Tag Archives: Noble

The videos that shook the comics world, Part 2: Q&A with John Ferrier!

27 May

by Mike Hansen

In my opinion, not enough comics sites offer the perspective of the comics fans. Sure, there are plenty of sites offering “scoops” on upcoming comics (especially from the handful of big Direct-Market publishers), but the world of comics is a lot bigger than that: one just has to go to any comics convention to see how passionate every creator and consumer of comics can be. I’ve always believed that there’s an audience for anything, no matter how many folks may ignore or deride something: heck, even Sci-Fi (SyFy?) original movies have their own sincere, hardcore following.

Every comics fan has their own reasons for buying and reading comics, whether for entertainment value, artistic worth, collectibility, etc. But with the decline in independent comics shops, and the vast areas of the U.S. lacking even a single brick-and-mortar store (my entire county has one), the “talking comics” aspect of being a fan isn’t what it once was. Online message boards are a great way to touch base with fellow fans, but even those have their limitations when it comes to in-depth fan conversations. The comics industry really needs its own Ain’t It Cool News (though that site does have some great comics posts, like the League of @$Holes reviews!). I hope that some of these posts on All Day Comics can help steer us towards that. I’d love to hear what you readers think, so send an email or post a comment: Despite what some publishers would have you believe, your opinion matters!

Kris Shaw’s hardcover-comparison videos and crusade to Make Comics Better couldn’t have been made without the help of his partner-in-crime, fellow comics fan John Ferrier. I talked with John to get the view from the other side of the camera:

John Ferrier

John Ferrier

Tell me about how you became a comics fan, and a fan of collected editions. Any particular examples that hooked you? Was it your first comic, or was it a more gradual evolutionary process?

Very gradual for me. I was more of a baseball-card collector when I was a kid. My first comic experience was when my family went up north (where Michiganders go on vacation) to a cottage and I ran into the local party store. On the magazine rack was a Nightcrawler #1 that I picked up, from 1985, I think. But baseball cards were my only love, so I didn’t buy any more until the late ’80s: I picked up the first 7 Star Wars comics from a local comic shop. After that, I dabbled a little in the boom of the early ’90s as I let go of my love for baseball cards. I found comics were more fun to collect, since the baseball card market was getting way out of control, making it less fun to collect. My favorite back then was Battle Angel Alita.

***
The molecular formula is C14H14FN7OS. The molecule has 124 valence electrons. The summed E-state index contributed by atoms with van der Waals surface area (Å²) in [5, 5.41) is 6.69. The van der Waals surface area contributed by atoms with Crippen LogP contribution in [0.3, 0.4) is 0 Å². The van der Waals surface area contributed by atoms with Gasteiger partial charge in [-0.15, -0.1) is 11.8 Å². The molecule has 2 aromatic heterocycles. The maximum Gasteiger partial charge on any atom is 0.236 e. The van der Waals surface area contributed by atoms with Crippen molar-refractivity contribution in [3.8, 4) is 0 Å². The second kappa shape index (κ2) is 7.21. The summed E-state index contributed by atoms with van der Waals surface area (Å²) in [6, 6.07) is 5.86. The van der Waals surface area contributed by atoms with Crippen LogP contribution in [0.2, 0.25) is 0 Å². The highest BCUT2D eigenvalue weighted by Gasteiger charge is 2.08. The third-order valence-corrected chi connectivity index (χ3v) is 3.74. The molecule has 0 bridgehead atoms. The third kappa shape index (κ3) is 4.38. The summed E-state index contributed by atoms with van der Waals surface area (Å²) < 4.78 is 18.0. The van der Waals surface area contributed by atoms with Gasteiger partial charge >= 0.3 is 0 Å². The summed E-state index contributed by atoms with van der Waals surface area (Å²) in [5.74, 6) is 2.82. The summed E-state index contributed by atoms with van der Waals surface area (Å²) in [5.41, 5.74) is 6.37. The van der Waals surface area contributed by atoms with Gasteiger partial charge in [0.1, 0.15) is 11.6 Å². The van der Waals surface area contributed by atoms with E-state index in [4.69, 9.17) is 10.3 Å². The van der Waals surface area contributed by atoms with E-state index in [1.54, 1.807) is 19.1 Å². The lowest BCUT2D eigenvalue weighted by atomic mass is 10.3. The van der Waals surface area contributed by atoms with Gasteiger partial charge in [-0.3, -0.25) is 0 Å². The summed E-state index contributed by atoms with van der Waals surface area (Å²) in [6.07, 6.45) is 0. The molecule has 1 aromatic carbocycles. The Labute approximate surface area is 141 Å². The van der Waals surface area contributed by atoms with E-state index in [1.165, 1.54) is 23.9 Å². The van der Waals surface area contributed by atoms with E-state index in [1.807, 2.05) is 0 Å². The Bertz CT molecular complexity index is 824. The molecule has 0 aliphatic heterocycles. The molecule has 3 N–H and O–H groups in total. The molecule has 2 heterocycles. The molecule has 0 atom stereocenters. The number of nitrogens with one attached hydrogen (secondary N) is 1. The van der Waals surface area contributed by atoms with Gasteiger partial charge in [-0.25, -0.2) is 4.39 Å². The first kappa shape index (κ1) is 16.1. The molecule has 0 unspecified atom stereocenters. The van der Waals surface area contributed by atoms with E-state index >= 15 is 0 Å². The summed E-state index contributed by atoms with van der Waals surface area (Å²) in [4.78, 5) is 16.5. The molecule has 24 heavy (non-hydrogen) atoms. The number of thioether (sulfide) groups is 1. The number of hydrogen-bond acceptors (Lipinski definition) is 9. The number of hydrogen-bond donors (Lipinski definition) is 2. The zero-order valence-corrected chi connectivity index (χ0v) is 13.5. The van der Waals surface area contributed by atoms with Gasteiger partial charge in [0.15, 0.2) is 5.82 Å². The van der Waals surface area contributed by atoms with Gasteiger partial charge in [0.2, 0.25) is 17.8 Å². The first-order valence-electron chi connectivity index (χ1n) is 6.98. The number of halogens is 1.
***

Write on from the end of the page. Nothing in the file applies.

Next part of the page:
Almost a decade later, I went into a Barnes and Noble and saw the softcover Spider-Man Masterworks: Then it was all over. I loved the idea of the collected edition. I’ve always wanted to read Spider-Man from the beginning, but it was never realistic to buy the originals. I met Kris a couple years after that. I had a couple shelves’ worth of books at the time. He showed me what else was available out there; I really had no idea. Because of him, now I have more books than I’ll ever be able to read!

My wife is a HUGE Battle Angel Alita fan. I’ve barely read it, since I’ve still got so many comics of my own to catch up on. She’s got a huge manga collection, but it hardly overlaps with mine – most of my manga is from Dark Horse (since I used to be the Manga Editor there), and most of hers is Viz/Del Rey/TokyoPop. Are you into any other manga?

I was mostly into Anime back then. I have a ton of DVDs from back then. I do have almost all of the Ranma 1/2 graphic novels!

Me, too! That’s one of my all-time favorites. So are you as frustrated as we are about James Cameron taking forever to make a Battle Angel movie?

Yes. I doubt it will ever happen. If it does, I think it should be CG.

It’s interesting that both you and Kris got hooked on comics thanks to the first Spider-Man Masterworks volume. (I actually just got a copy of the softcover a few weeks ago!) I wonder how many comics have that kind of power to create a lifelong love of comics like that. (For me, it was early-’80s X-Men comics that finally hooked me.) It seems to me that there’s some material that should always be available in one format or another – given how old the comics audience is these days, I think we need more books like that to bring in new readers. What do you think?

Spider-Man Masterworks vol 1

The comic that made a collector out of John (and Kris).

That’s a tricky question. The market is dwindling for comic buyers every month. Barnes and Noble is still around, and that’s where I discovered the Masterworks. It got me buying collected editions. But since Borders is gone, how much longer can Barnes and Noble last as a place to discover new books? I rarely go into a bookstore anymore. I already spend most of my money online for books each week, for usually around 40% off with free shipping. Here’s an example: Circuit City went out of business; now Best Buy is struggling. A lot of people are using stores as showrooms and going home and buying items online. I do. So, do I think there should always be a softcover volume 1 Spider-man Masterworks available? Yes. Though I also believe that there are very few books you can do that with, too.

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